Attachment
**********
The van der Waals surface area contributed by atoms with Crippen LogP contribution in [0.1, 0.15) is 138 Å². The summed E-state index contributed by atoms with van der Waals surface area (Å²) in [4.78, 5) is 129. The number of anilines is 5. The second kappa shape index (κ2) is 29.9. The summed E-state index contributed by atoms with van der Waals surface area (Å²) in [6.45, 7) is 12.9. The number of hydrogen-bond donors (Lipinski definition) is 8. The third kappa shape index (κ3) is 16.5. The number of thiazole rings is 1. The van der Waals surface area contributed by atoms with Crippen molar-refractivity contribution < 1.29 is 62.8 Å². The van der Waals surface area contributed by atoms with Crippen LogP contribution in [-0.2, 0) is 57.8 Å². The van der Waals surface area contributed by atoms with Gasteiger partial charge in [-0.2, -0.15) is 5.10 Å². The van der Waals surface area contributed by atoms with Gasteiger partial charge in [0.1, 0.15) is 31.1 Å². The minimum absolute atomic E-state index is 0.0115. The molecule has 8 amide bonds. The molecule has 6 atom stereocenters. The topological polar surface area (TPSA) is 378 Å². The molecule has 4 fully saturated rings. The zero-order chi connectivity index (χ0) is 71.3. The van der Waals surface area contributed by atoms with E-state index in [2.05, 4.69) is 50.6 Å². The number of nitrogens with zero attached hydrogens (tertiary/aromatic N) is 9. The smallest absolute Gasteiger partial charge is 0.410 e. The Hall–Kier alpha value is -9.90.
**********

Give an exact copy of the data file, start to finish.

The van der Waals surface area contributed by atoms with Crippen LogP contribution in [0.1, 0.15) is 138 Å². The summed E-state index contributed by atoms with van der Waals surface area (Å²) in [4.78, 5) is 129. The number of anilines is 5. The second kappa shape index (κ2) is 29.9. The summed E-state index contributed by atoms with van der Waals surface area (Å²) in [6.45, 7) is 12.9. The number of hydrogen-bond donors (Lipinski definition) is 8. The third kappa shape index (κ3) is 16.5. The number of thiazole rings is 1. The van der Waals surface area contributed by atoms with Crippen molar-refractivity contribution < 1.29 is 62.8 Å². The van der Waals surface area contributed by atoms with Crippen LogP contribution in [-0.2, 0) is 57.8 Å². The van der Waals surface area contributed by atoms with Gasteiger partial charge in [-0.2, -0.15) is 5.10 Å². The van der Waals surface area contributed by atoms with Gasteiger partial charge in [0.1, 0.15) is 31.1 Å². The minimum absolute atomic E-state index is 0.0115. The molecule has 8 amide bonds. The molecule has 6 atom stereocenters. The topological polar surface area (TPSA) is 378 Å². The molecule has 4 fully saturated rings. The zero-order chi connectivity index (χ0) is 71.3. The van der Waals surface area contributed by atoms with E-state index in [2.05, 4.69) is 50.6 Å². The number of nitrogens with zero attached hydrogens (tertiary/aromatic N) is 9. The smallest absolute Gasteiger partial charge is 0.410 e. The Hall–Kier alpha value is -9.90.